The social campaigns from Russian accounts associated with Cambridge Analytica convincing people to behave in a certain manner have been far more effective than any voting machine hack, according to Veracode Vice President of Research Chris Eng. Ongoing efforts to manipulate the populace continue unabated, Eng said, with more Tweets sent out by bad actors after the election than before it.
Disrupting the voting technology itself would be far more difficult, Eng said, since the use of different equipment and networks by different cities means that there's no one place hackers can attack and suddenly gain control, Eng said.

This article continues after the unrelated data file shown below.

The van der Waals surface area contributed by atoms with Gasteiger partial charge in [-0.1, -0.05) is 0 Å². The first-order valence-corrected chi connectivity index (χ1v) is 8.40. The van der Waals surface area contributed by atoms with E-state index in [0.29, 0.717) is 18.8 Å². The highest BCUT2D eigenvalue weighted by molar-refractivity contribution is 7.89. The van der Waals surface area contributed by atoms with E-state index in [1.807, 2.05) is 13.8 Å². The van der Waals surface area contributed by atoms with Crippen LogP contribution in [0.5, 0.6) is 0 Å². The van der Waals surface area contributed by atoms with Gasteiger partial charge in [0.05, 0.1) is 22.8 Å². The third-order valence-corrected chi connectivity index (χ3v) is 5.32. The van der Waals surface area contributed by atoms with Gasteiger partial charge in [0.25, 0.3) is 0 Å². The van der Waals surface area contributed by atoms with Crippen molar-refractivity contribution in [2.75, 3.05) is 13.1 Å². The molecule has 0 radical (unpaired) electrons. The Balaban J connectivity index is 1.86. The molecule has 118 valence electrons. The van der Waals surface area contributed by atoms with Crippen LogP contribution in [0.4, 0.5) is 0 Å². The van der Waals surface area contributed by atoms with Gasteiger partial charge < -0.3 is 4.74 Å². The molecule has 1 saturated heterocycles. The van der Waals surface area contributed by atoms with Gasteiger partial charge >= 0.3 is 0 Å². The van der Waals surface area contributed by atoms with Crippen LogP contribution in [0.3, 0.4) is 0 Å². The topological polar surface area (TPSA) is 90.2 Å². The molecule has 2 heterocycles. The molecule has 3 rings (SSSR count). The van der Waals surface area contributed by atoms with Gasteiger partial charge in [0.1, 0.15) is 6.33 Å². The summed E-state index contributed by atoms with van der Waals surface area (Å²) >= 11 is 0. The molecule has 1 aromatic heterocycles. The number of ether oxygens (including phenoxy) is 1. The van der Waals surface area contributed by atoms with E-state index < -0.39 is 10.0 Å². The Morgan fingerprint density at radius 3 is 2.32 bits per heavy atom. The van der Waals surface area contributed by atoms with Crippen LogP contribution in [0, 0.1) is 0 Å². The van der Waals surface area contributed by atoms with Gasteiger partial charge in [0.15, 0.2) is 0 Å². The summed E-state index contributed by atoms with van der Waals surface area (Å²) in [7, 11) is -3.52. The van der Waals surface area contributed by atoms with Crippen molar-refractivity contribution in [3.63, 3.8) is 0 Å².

Although voting machines have been found to have vulnerabilities at events such as Def Con, Eng said it would require a much bigger effort to actually execute on said vulnerabilities and mess with the machines. From an offensive perspective, Eng remains skeptical about the practicality of launching a meaningful attack against voting machines at scale.